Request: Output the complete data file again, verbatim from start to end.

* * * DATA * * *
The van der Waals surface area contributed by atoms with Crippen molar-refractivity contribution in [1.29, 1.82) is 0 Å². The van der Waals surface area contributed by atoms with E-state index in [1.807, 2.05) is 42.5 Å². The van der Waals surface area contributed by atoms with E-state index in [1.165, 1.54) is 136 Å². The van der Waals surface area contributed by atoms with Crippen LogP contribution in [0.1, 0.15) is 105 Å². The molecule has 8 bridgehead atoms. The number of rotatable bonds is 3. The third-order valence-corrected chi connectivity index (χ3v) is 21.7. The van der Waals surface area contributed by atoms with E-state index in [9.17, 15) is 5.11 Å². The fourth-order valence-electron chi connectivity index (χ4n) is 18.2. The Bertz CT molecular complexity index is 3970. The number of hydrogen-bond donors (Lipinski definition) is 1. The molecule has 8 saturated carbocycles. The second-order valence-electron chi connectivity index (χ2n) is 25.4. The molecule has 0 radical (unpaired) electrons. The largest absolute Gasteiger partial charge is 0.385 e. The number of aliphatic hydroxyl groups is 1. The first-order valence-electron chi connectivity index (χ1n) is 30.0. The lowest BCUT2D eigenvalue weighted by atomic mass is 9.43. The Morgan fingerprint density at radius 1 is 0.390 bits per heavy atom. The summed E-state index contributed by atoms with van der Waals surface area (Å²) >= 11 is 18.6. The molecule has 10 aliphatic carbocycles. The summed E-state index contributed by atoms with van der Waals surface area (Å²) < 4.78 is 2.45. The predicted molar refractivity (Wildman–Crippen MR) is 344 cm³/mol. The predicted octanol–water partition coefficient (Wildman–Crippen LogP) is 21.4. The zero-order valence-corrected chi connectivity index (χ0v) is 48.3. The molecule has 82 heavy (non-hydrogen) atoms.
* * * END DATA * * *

The van der Waals surface area contributed by atoms with Crippen molar-refractivity contribution in [1.29, 1.82) is 0 Å². The van der Waals surface area contributed by atoms with E-state index in [1.807, 2.05) is 42.5 Å². The van der Waals surface area contributed by atoms with E-state index in [1.165, 1.54) is 136 Å². The van der Waals surface area contributed by atoms with Crippen LogP contribution in [0.1, 0.15) is 105 Å². The molecule has 8 bridgehead atoms. The number of rotatable bonds is 3. The third-order valence-corrected chi connectivity index (χ3v) is 21.7. The van der Waals surface area contributed by atoms with E-state index in [9.17, 15) is 5.11 Å². The fourth-order valence-electron chi connectivity index (χ4n) is 18.2. The Bertz CT molecular complexity index is 3970. The number of hydrogen-bond donors (Lipinski definition) is 1. The molecule has 8 saturated carbocycles. The second-order valence-electron chi connectivity index (χ2n) is 25.4. The molecule has 0 radical (unpaired) electrons. The largest absolute Gasteiger partial charge is 0.385 e. The number of aliphatic hydroxyl groups is 1. The first-order valence-electron chi connectivity index (χ1n) is 30.0. The lowest BCUT2D eigenvalue weighted by atomic mass is 9.43. The Morgan fingerprint density at radius 1 is 0.390 bits per heavy atom. The summed E-state index contributed by atoms with van der Waals surface area (Å²) >= 11 is 18.6. The molecule has 10 aliphatic carbocycles. The summed E-state index contributed by atoms with van der Waals surface area (Å²) < 4.78 is 2.45. The predicted molar refractivity (Wildman–Crippen MR) is 344 cm³/mol. The predicted octanol–water partition coefficient (Wildman–Crippen LogP) is 21.4. The zero-order valence-corrected chi connectivity index (χ0v) is 48.3. The molecule has 82 heavy (non-hydrogen) atoms.